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The CHAIRMAN. Your argument would not approve misbranding:
Mr. TAYLOR. Certainly not. So long as competition is the rule of industry, enterprises will prosper or fail only as they are able to meet the needs of the public. To insist that Government taxing powers be used to hinder one legitimate industry for the benefit of a competing cne is to undermine the foundation of private enterprise and our competitive system. If margarine can be taxed to protect the butter market, then what is to prevent the Government from taxing pork to protect beef, aluminum to protect steel, cigars to protect cigarettes, or any one of a number of products against its competitor?
Legislation such as this can have no justification, least of all in this country, for it most certainly deprives the Nation of the fullest utilization of its capacities for production.
And, finally, in the last analysis, by stifling competition, it makes the industry whose market is protected unresponsive to public demands and lessens the need and desire on the part of such industry to increase production and lower prices. For these reasons, gentlemen, we earnestly hope that the Congress will repeal all of these taxes, and I thank you for hearing us.
The CHAIRMAN. Thank you very much.
H. O. Smith, Jr., United States Wholesale Grocers Association, is the next witness.
Identify yourself to the reporter.
STATEMENT OF HAROLD 0. SMITH, JR., EXECUTIVE VICE PRESI
DENT, UNITED STATES WHOLESALE GROCERS ASSOCIATION, WASHINGTON, D. C.
Mr. SMITH. My name is Harold O. Smith, Jr. I am executive vice president of the United States Wholesale Grocers Association, Inc., a national trade organization of wholesale food and grocery distributors, with headquarters in Washington, D. C.
Senator HAWKES. Is there not a national wholesale grocers organization also ?
Mr. SMITH. There is a wholesale grocers organization likewise representing wholesaler grocers called National America.
Senator HAWKES. How does the size of your association compare with that?
Mr. SMITH. That I do not know. They do not publish figures on their membership, and we do not on ours. We have possibly a few less members.
Senator HAWKES. But you are an over-all organization covering the whole United States?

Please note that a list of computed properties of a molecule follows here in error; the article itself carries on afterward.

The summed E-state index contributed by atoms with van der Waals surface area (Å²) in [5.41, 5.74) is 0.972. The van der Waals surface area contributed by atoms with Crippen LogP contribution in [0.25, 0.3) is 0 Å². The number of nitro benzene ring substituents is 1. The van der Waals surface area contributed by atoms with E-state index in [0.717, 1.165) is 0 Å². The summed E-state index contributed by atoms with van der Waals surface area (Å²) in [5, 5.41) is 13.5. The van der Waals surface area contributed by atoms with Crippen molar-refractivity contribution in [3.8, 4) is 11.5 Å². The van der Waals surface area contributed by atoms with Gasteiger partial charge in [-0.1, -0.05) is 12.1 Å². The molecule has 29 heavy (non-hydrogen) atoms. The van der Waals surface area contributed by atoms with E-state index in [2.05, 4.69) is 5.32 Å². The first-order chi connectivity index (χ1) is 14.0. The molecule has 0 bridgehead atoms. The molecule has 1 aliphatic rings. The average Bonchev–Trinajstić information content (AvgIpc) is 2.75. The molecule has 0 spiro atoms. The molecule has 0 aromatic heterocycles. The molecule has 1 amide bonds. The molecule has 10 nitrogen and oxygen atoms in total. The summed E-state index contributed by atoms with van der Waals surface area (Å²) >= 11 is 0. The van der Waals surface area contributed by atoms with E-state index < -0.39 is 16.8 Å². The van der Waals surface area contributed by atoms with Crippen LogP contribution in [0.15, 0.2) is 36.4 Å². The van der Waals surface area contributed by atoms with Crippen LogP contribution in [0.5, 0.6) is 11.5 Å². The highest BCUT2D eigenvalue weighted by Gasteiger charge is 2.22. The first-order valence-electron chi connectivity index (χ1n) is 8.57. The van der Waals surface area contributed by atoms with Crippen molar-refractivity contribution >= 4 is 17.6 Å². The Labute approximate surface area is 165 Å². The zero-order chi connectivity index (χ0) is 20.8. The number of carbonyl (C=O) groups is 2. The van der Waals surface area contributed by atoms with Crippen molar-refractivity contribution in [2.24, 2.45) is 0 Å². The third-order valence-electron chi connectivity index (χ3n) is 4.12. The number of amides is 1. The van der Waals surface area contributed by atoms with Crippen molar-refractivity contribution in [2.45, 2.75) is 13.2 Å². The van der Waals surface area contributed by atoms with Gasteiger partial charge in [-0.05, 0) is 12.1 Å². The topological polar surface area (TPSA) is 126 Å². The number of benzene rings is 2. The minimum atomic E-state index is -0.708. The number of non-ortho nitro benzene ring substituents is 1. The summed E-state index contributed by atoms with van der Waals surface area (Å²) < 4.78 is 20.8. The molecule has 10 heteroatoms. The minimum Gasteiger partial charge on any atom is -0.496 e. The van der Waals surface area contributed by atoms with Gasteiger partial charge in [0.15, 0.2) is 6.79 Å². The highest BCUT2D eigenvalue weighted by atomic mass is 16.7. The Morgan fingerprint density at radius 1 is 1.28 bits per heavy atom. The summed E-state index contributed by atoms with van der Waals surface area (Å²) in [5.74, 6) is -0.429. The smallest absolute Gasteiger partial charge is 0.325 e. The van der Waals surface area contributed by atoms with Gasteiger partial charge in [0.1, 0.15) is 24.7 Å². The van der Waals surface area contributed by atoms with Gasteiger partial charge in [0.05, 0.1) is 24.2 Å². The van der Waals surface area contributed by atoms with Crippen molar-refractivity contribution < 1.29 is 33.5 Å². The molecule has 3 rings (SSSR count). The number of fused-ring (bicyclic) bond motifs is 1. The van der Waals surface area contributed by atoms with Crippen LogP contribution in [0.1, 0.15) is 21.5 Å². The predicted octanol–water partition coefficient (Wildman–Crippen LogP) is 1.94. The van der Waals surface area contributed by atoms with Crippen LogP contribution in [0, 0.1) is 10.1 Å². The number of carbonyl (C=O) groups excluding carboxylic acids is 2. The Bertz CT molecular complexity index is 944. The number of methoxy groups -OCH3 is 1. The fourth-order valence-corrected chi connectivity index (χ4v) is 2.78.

Mr. SMITH. That is right.
Mr. Smith. We have seven or eight members in Hawaii, one in Alaska, and they are pretty well spread out.
I appear as a proponent of the Rivers' bill, H. R. 2245, which passed the House by an overwhelming majority. We urge that you report out this bill without change or amendment. You have had or will have presented to you the case for the repeal of restrictions on oleomargarine from the viewpoint of the processors, such outstanding farmer proponents as the cotton and soybean interests, the nutritionists, the retailers and the consumers.
We desire, therefore, to center our presentation on the multitudinous and burdensome record keeping rules and monthly reports of receipts and sales of oleomargarine imposed on wholesalers, and the large aggregation of penalties to which they are subject for possible violations of extensive and technical regulations. It is difficult for the wholesaler to move without subjecting himself to one or more of the nine severe penalties prescribed by the Bureau of Internal Revenue under existing law, in connection with margarine taxes.
The wholesaler is required to pay an annual occupational license fee of $200 for uncolored margarine and $480 for colored margarine. But this is just the beginning of his expense and troubles. It costs our members whom we have queried on this subject from $60 to $100 a month for clerical work to make out monthly reports required. That is per
establishment. If the man has 8 or 10 branches or more, it is multiplied by that number.